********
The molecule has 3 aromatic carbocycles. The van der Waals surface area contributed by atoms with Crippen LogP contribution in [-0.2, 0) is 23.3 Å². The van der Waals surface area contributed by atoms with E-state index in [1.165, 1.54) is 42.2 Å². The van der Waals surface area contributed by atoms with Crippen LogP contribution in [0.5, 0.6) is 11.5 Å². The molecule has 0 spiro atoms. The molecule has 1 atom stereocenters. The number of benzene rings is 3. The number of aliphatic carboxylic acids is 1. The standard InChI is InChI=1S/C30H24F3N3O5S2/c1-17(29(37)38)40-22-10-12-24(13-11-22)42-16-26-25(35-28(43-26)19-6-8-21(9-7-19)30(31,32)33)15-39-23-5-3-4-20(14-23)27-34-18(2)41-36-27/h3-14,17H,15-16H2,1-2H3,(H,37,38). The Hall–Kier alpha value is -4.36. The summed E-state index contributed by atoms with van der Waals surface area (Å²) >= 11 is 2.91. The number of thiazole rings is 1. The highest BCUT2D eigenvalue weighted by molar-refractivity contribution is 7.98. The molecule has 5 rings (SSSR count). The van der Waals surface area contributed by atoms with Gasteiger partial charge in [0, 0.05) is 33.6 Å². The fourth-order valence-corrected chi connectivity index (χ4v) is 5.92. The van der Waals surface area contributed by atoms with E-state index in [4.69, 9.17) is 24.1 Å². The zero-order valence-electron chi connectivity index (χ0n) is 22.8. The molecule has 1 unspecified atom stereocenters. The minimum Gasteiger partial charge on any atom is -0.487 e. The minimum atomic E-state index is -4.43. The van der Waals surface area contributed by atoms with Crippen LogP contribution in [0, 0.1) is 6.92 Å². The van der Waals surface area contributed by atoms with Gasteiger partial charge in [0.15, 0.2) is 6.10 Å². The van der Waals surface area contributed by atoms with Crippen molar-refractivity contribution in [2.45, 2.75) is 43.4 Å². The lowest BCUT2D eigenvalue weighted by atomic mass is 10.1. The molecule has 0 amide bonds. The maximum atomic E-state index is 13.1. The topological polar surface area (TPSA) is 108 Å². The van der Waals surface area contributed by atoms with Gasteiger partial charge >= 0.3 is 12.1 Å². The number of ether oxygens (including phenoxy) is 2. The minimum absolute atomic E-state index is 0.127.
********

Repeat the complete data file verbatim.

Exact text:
The molecule has 3 aromatic carbocycles. The van der Waals surface area contributed by atoms with Crippen LogP contribution in [-0.2, 0) is 23.3 Å². The van der Waals surface area contributed by atoms with E-state index in [1.165, 1.54) is 42.2 Å². The van der Waals surface area contributed by atoms with Crippen LogP contribution in [0.5, 0.6) is 11.5 Å². The molecule has 0 spiro atoms. The molecule has 1 atom stereocenters. The number of benzene rings is 3. The number of aliphatic carboxylic acids is 1. The standard InChI is InChI=1S/C30H24F3N3O5S2/c1-17(29(37)38)40-22-10-12-24(13-11-22)42-16-26-25(35-28(43-26)19-6-8-21(9-7-19)30(31,32)33)15-39-23-5-3-4-20(14-23)27-34-18(2)41-36-27/h3-14,17H,15-16H2,1-2H3,(H,37,38). The Hall–Kier alpha value is -4.36. The summed E-state index contributed by atoms with van der Waals surface area (Å²) >= 11 is 2.91. The number of thiazole rings is 1. The highest BCUT2D eigenvalue weighted by molar-refractivity contribution is 7.98. The molecule has 5 rings (SSSR count). The van der Waals surface area contributed by atoms with Gasteiger partial charge in [0, 0.05) is 33.6 Å². The fourth-order valence-corrected chi connectivity index (χ4v) is 5.92. The van der Waals surface area contributed by atoms with E-state index in [4.69, 9.17) is 24.1 Å². The zero-order valence-electron chi connectivity index (χ0n) is 22.8. The molecule has 1 unspecified atom stereocenters. The minimum Gasteiger partial charge on any atom is -0.487 e. The minimum atomic E-state index is -4.43. The van der Waals surface area contributed by atoms with Crippen LogP contribution in [0, 0.1) is 6.92 Å². The van der Waals surface area contributed by atoms with Gasteiger partial charge in [0.15, 0.2) is 6.10 Å². The van der Waals surface area contributed by atoms with Crippen molar-refractivity contribution in [2.45, 2.75) is 43.4 Å². The lowest BCUT2D eigenvalue weighted by atomic mass is 10.1. The molecule has 0 amide bonds. The maximum atomic E-state index is 13.1. The topological polar surface area (TPSA) is 108 Å². The van der Waals surface area contributed by atoms with Gasteiger partial charge >= 0.3 is 12.1 Å². The number of ether oxygens (including phenoxy) is 2. The minimum absolute atomic E-state index is 0.127.